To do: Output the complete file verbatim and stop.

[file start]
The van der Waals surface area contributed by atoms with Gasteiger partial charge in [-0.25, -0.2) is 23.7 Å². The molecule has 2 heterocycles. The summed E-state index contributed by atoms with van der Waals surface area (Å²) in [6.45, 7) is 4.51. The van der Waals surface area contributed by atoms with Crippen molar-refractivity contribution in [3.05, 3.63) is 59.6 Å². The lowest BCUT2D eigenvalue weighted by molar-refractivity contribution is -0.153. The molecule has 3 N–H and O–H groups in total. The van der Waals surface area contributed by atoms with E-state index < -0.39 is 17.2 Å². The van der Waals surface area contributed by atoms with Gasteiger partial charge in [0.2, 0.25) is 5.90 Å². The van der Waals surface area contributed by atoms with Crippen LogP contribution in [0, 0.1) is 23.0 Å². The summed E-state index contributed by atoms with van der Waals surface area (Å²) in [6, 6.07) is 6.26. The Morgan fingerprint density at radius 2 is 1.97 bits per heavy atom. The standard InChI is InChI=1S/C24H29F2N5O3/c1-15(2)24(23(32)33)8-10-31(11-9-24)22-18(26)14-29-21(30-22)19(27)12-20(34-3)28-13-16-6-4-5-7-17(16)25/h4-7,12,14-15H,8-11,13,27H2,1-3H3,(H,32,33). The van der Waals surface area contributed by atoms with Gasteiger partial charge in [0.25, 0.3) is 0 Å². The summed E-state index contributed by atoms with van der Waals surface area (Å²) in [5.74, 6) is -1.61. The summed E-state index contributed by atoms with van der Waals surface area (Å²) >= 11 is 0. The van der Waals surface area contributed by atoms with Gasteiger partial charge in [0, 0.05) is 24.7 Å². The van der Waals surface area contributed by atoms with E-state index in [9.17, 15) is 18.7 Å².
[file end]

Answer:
The van der Waals surface area contributed by atoms with Gasteiger partial charge in [-0.25, -0.2) is 23.7 Å². The molecule has 2 heterocycles. The summed E-state index contributed by atoms with van der Waals surface area (Å²) in [6.45, 7) is 4.51. The van der Waals surface area contributed by atoms with Crippen molar-refractivity contribution in [3.05, 3.63) is 59.6 Å². The lowest BCUT2D eigenvalue weighted by molar-refractivity contribution is -0.153. The molecule has 3 N–H and O–H groups in total. The van der Waals surface area contributed by atoms with E-state index < -0.39 is 17.2 Å². The van der Waals surface area contributed by atoms with Gasteiger partial charge in [0.2, 0.25) is 5.90 Å². The van der Waals surface area contributed by atoms with Crippen LogP contribution in [0, 0.1) is 23.0 Å². The summed E-state index contributed by atoms with van der Waals surface area (Å²) in [6, 6.07) is 6.26. The Morgan fingerprint density at radius 2 is 1.97 bits per heavy atom. The standard InChI is InChI=1S/C24H29F2N5O3/c1-15(2)24(23(32)33)8-10-31(11-9-24)22-18(26)14-29-21(30-22)19(27)12-20(34-3)28-13-16-6-4-5-7-17(16)25/h4-7,12,14-15H,8-11,13,27H2,1-3H3,(H,32,33). The van der Waals surface area contributed by atoms with Gasteiger partial charge in [0.25, 0.3) is 0 Å². The summed E-state index contributed by atoms with van der Waals surface area (Å²) in [5.74, 6) is -1.61. The summed E-state index contributed by atoms with van der Waals surface area (Å²) >= 11 is 0. The van der Waals surface area contributed by atoms with Gasteiger partial charge in [0, 0.05) is 24.7 Å². The van der Waals surface area contributed by atoms with E-state index in [9.17, 15) is 18.7 Å².